We all work hard for our money—40, 50, even 60 hours or more per week. But most people spend very little time understanding how to make that money work for them. There are many reasons why money management is overlooked or even dismissed. “I don’t like to talk about money,” is a common refrain. “It’s too confusing,” “It’s boring,” or “I don’t have the time” are other frequently heard complaints. Putting off establishing good personal financial habits however, results in us working even harder. Why? Opportunities to save are missed and we need to work more hours just to keep up.
With a few focused steps, individuals and families can move from living paycheck to paycheck to generating wealth. Will it happen overnight? No…but starting today will put you in a better financial situation next month, next year, and into the future.
As a first step, examine your attitude toward money. How does each dollar you spend make you feel? Does buying a hot latte on a cold day from your local coffee shop make you feel good? Now compare that to spending $100 for dinner at a restaurant. Does the extra $95 make you feel that much better? Eating out is enjoyable for many of us. But think about it this way…will you get more value from going out to lunch, instead of dinner, and then putting the difference into your savings account? At many restaurants, mid-day meals are similar to those at dinner but much cheaper…and babysitters might be easier to schedule!
Thinking about how you feel each time you spend money can help you identify how to get the most personal value from your purchases. Will buying that expensive brand name pair of shoes give you significantly more pleasure than a similar pair at half the price? In most cases the answer is no. The effect of focusing on the emotional purchase value is that you spend less and save more—a win, win. It’s all about your money attitude. You might not be able to have everything, but you can have those things you value most.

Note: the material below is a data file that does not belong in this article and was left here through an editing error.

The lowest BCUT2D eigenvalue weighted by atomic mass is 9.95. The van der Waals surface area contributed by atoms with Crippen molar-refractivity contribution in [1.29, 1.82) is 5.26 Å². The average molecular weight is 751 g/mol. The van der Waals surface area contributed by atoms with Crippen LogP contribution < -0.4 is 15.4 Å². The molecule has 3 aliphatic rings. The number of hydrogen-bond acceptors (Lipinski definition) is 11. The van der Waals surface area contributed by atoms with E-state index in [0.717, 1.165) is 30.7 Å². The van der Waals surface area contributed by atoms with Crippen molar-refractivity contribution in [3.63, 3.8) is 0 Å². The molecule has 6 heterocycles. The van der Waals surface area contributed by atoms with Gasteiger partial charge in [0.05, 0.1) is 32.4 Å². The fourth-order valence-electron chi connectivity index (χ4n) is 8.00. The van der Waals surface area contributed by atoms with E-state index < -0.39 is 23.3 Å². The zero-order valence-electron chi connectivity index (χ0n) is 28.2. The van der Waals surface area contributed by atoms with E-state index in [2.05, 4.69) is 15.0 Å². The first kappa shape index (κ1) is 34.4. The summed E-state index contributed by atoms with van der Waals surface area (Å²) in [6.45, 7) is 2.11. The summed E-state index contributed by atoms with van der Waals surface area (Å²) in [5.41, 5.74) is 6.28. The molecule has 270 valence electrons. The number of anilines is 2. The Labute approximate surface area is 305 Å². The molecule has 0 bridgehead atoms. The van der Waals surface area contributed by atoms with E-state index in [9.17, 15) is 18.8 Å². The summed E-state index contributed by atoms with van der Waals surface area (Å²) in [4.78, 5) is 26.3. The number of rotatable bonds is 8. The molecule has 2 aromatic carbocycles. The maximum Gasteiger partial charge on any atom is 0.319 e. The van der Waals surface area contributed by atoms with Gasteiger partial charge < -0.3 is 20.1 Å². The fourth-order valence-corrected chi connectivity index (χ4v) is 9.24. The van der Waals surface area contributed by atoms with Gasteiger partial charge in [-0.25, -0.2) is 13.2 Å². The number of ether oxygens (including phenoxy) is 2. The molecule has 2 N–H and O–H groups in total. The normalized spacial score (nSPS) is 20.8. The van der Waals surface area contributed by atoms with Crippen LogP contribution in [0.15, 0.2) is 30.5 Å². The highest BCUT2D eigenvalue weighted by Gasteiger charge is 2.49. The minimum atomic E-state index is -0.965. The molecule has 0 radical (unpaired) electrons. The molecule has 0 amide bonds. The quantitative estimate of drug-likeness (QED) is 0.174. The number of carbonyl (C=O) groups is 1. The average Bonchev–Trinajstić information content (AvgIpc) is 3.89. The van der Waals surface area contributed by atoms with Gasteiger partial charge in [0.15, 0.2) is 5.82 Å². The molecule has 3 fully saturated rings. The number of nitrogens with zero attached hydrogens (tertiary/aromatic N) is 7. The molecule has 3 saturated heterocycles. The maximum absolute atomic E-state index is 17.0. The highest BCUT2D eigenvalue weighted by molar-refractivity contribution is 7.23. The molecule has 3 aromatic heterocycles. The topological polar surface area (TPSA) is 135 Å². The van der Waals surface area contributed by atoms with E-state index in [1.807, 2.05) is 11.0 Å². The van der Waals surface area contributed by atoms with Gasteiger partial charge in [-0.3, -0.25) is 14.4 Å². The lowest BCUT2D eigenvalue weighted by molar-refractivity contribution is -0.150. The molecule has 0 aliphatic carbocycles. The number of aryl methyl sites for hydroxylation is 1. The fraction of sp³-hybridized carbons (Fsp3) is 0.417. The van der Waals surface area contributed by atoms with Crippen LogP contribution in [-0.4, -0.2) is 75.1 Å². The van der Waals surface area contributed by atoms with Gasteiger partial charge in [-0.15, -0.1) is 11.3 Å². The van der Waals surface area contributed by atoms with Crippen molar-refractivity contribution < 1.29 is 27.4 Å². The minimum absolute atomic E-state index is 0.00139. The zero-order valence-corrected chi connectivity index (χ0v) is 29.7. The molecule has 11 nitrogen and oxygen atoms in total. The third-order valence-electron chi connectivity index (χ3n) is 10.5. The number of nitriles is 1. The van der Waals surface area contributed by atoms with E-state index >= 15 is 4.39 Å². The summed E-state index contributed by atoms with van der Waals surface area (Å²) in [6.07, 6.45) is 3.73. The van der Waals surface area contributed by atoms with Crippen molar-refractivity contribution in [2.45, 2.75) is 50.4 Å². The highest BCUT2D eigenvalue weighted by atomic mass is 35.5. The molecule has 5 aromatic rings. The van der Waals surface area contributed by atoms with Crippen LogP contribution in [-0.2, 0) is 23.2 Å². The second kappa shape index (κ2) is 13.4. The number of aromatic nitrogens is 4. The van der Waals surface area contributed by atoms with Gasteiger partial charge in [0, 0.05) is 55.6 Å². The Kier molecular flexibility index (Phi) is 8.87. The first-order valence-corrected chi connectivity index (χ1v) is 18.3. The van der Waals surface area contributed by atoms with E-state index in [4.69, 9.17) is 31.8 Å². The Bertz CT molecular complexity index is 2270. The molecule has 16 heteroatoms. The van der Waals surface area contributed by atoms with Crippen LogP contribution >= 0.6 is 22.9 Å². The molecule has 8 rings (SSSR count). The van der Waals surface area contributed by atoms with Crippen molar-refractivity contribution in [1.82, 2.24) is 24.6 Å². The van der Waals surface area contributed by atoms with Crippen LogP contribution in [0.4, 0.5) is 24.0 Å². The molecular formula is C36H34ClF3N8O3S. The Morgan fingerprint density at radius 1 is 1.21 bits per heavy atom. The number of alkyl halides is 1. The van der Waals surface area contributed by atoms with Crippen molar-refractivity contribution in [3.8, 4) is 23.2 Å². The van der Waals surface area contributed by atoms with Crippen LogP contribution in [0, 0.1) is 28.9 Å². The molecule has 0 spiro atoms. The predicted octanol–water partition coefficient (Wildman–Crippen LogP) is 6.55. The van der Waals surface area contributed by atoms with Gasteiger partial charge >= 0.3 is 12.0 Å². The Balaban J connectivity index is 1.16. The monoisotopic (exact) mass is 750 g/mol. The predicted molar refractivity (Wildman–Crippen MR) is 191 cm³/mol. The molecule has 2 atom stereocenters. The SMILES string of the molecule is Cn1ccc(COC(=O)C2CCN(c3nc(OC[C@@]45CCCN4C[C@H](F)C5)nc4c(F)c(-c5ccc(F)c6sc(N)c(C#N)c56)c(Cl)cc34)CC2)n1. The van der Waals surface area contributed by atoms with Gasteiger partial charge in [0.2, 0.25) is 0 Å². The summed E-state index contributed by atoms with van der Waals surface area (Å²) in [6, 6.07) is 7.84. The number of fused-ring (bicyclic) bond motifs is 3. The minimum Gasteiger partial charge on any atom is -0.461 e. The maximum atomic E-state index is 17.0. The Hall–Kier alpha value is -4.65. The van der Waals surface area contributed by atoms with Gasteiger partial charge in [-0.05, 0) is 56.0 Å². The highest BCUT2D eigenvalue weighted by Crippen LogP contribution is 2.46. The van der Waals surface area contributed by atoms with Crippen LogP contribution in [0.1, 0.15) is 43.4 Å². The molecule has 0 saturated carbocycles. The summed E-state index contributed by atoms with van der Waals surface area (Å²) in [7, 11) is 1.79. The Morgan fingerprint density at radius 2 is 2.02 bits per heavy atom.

A great way to begin saving is to pay yourself first.
Maybe you want to save for retirement or for your children’s education? Even a small amount saved can go a long way. Let’s say you put $25 per month in a college fund. That comes out to $300 a year, or $3,000 over 10 years. Now add in the compounding effect from interest and investment gains and you could end up with a sizable amount to help pay for college expenses. You can always add to your monthly savings as your income increases. Can you put an additional $25 into that college fund? That $3,000 becomes $6,000. The same strategy works for retirement or any other savings goals you might have. “Paying yourself first” allows you to take care of those long-term financial needs and eliminates money going towards less important items.
I Can Afford It
One of the biggest detriments to saving money is making purchases because the payments seem manageable. Many people do this when buying a car. “I can afford it,” means I can make the monthly payments. The car loses value each year but those payments will run for four, five or even six years. The car loan is a debt that keeps you from your long-term savings goals—like buying a house, retiring early or going on vacation. Instead, focus on saving for that car or truck up front. Plan in advance: set up a separate vehicle savings account and put aside money each month so that you can begin to move away from using debt to make purchases. Do that and you really can afford it!
Do it for you!
Taking a few minutes each month to focus on your finances is a way to invest in yourself. Don’t you want your hard-earned money working for you, not against you? Each of these steps are easy to implement and will make your financial life much better. You will have moved from just getting by to incorporating some easy ways to begin generating wealth. Do it today!
Captain Scott Gibney, USN (Ret.) is a graduate of the US Merchant Marine Academy and a 30-year US Navy veteran. He and his wife, Susan, own Gibney College Solutions LLC (www.gibneysolutions.com), a company focused on college admissions planning, career development and financial coaching. Scott can be reached at [email protected]